The Omaha World-Herald: "In a year when flagging state and local economies forced major cuts in public health spending, federal grants for disease prevention and emergency preparedness failed to fill the breach, according to a new report from The Robert Wood Johnson Foundation and the Trust for America's Health, which advocate for increased health spending. In 2009, federal grants to [states] for public health remained flat for the fifth consecutive year at about $13.5 billion not counting $1 billion in federal stimulus money, while state and local governments reduced their investment by $392 million, a 3.4 percent cut."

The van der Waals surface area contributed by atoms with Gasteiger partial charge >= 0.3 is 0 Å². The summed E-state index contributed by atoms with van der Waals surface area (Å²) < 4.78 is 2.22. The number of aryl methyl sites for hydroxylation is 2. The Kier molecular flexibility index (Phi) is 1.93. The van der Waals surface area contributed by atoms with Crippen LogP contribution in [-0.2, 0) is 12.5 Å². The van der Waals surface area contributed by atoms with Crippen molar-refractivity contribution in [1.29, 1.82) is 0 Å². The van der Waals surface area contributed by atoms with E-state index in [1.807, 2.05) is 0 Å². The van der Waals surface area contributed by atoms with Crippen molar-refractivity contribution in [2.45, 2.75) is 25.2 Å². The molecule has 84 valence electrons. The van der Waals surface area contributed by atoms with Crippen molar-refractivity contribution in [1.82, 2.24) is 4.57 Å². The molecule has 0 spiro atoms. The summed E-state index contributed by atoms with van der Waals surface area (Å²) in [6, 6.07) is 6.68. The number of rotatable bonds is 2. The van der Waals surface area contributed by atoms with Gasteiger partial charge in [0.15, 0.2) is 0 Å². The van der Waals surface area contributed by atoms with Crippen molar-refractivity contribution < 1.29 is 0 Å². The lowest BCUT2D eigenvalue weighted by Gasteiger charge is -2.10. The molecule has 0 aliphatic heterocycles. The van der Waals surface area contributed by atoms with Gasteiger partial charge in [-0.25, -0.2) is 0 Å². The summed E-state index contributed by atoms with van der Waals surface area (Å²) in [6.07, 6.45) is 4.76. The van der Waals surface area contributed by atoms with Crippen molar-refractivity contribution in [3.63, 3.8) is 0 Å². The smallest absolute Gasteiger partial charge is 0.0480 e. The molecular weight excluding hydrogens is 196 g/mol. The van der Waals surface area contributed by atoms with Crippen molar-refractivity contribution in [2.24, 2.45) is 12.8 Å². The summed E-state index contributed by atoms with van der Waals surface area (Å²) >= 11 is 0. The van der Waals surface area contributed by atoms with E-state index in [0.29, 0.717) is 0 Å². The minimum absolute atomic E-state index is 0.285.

The report concluded that "federal funding fails to reach the states that need it most." In 2009, for example, "Midwestern states saw the lowest total funding, Southern states were next, and Northeastern states — among the healthiest populations in the country — received the largest per capita share of money. ... The disparities in federal funding results from the federal government's failure to coordinate an array of separately administered programs and target them based on need, says Richard Hamburg, Deputy Director of Trust for America's Health" (Vestal, 3/4).